An account executive is promoted to sales manager. A journalist is promoted to editor. But does the ability to sell translate to motivating a sales team? Does the ability to write great prose translate to managing a team of reporters? When did we get the idea that you have to manage people in order to lead?
The truth is, not everyone wants to be a manager, and you don’t have to manage to lead. Management is a particular skill that involves guiding people with different motivations in the same direction. Leadership has more to do with influence; displaying courage and passion that persuades people to follow your course, whether they’re direct reports or not. As a Talent Acquisition Manager for Dell, I’ve come to recognize the traits that distinguish leaders – independent of their job titles. Individual contributors can cultivate them just as easily as managers.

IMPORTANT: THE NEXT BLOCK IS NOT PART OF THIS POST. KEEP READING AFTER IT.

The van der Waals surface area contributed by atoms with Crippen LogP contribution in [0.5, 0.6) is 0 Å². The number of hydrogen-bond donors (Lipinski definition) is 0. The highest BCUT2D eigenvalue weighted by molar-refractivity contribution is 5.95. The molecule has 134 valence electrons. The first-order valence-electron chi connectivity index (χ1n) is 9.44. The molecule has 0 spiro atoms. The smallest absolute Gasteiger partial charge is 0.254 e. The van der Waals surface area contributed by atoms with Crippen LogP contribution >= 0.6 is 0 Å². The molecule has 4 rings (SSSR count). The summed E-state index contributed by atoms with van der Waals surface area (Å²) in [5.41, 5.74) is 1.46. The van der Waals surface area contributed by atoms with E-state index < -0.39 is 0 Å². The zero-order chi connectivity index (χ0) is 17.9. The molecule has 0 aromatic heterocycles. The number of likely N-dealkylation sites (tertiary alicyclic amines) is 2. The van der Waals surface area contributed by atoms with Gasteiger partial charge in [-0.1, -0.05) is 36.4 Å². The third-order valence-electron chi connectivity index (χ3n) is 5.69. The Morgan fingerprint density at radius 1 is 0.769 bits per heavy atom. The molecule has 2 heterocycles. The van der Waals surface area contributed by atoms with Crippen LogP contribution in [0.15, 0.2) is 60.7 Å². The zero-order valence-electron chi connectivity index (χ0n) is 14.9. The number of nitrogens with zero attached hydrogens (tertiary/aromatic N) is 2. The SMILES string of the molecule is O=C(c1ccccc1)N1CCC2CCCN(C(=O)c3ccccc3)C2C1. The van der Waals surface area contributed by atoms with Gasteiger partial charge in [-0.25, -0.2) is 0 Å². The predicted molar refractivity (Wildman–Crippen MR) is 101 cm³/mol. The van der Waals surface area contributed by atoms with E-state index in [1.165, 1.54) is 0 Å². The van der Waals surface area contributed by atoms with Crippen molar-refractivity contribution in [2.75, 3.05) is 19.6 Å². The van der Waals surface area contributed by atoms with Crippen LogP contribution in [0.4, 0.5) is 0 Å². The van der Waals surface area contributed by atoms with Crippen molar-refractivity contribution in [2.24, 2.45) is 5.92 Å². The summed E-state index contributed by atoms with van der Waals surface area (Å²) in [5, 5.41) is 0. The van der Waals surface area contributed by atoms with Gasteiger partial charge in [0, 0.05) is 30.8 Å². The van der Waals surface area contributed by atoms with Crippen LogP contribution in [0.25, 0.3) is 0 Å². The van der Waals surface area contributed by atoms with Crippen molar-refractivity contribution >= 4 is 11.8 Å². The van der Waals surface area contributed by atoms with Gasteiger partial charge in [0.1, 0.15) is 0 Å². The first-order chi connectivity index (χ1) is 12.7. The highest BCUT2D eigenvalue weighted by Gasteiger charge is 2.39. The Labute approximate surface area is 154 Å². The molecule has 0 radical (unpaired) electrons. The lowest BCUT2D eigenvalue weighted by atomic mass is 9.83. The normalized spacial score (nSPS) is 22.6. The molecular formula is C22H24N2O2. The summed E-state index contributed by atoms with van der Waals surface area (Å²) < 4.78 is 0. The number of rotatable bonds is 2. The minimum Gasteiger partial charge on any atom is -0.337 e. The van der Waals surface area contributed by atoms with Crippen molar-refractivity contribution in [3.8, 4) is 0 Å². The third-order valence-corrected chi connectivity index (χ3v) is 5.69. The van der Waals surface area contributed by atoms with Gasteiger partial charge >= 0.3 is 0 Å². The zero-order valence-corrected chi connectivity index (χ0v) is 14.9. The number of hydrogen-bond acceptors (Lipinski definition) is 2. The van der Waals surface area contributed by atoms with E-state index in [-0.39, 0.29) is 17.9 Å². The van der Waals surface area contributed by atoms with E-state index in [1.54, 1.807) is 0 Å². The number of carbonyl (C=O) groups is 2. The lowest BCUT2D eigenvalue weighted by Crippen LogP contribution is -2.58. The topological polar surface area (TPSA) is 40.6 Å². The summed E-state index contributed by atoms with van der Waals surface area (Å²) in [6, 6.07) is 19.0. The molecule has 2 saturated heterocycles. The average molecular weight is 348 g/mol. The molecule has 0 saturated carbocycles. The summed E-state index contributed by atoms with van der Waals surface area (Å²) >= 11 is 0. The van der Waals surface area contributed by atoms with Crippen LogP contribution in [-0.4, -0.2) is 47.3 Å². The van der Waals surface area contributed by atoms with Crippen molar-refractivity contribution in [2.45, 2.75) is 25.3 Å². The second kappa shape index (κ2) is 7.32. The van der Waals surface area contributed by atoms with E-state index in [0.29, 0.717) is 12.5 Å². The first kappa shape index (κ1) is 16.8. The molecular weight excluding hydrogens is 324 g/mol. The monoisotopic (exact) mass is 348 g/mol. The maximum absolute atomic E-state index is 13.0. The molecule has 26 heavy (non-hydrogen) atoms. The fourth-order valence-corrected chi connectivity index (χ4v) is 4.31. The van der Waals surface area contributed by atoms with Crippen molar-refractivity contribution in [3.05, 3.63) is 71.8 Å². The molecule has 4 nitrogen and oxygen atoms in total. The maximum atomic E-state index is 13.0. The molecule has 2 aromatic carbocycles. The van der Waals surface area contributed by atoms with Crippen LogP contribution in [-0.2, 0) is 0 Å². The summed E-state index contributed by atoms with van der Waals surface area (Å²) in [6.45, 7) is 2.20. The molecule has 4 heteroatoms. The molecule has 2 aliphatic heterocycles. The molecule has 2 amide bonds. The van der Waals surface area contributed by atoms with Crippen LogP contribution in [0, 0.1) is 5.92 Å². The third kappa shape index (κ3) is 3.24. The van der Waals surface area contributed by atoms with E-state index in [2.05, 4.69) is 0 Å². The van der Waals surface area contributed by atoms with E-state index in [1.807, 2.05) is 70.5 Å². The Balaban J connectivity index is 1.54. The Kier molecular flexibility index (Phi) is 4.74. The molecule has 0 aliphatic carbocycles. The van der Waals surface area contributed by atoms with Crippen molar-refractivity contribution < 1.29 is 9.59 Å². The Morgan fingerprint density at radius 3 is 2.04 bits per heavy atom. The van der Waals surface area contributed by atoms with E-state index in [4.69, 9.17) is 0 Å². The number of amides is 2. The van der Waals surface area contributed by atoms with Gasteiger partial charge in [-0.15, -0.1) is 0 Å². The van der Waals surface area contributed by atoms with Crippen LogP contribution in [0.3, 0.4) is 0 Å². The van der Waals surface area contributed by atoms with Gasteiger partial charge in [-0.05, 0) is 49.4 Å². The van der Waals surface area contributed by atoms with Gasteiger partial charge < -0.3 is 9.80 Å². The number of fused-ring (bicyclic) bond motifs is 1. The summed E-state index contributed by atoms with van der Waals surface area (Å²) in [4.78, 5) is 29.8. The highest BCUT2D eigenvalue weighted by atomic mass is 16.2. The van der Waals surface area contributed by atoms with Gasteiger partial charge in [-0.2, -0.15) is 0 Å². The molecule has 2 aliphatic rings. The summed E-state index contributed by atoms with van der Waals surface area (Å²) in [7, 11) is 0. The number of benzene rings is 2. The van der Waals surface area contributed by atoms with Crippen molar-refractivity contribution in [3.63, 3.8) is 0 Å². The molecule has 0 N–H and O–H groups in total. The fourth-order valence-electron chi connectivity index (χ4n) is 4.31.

Social media influence is sure evidence of natural leadership, and the attendant networking provides exposure to new people, ideas, and strategies. Individuals can use social media to promote their corporate and personal brands, as well as build relationships both inside and outside the company – a key tenet of leadership. Networking within your own company can only broaden your view of the corporate ecosystem. You never know which connection will lead to your dream job or create influence in unexpected places. Continue reading story on Dell’s Forbes page . . .
Editor’s note: This appeared on Dell’s Forbes page on June 5th - Do You Have to Be a Manager to Be a Leader?
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